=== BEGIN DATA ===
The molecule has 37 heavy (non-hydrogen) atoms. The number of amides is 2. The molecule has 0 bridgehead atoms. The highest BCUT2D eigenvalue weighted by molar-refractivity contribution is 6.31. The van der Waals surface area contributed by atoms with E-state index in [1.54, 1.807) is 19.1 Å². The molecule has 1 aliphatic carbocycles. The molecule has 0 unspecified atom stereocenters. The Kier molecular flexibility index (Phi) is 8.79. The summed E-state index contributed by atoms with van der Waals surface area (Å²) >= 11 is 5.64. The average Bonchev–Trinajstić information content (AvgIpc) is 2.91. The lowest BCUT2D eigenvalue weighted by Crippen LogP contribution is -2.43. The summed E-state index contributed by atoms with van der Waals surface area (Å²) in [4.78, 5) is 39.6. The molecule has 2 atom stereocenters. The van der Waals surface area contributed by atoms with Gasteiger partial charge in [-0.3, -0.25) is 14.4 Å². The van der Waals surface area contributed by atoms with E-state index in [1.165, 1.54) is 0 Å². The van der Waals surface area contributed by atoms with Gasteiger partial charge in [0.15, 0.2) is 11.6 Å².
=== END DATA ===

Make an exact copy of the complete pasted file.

The molecule has 37 heavy (non-hydrogen) atoms. The number of amides is 2. The molecule has 0 bridgehead atoms. The highest BCUT2D eigenvalue weighted by molar-refractivity contribution is 6.31. The van der Waals surface area contributed by atoms with E-state index in [1.54, 1.807) is 19.1 Å². The molecule has 1 aliphatic carbocycles. The molecule has 0 unspecified atom stereocenters. The Kier molecular flexibility index (Phi) is 8.79. The summed E-state index contributed by atoms with van der Waals surface area (Å²) >= 11 is 5.64. The average Bonchev–Trinajstić information content (AvgIpc) is 2.91. The lowest BCUT2D eigenvalue weighted by Crippen LogP contribution is -2.43. The summed E-state index contributed by atoms with van der Waals surface area (Å²) in [4.78, 5) is 39.6. The molecule has 2 atom stereocenters. The van der Waals surface area contributed by atoms with Gasteiger partial charge in [-0.3, -0.25) is 14.4 Å². The van der Waals surface area contributed by atoms with E-state index in [1.165, 1.54) is 0 Å². The van der Waals surface area contributed by atoms with Gasteiger partial charge in [0.15, 0.2) is 11.6 Å².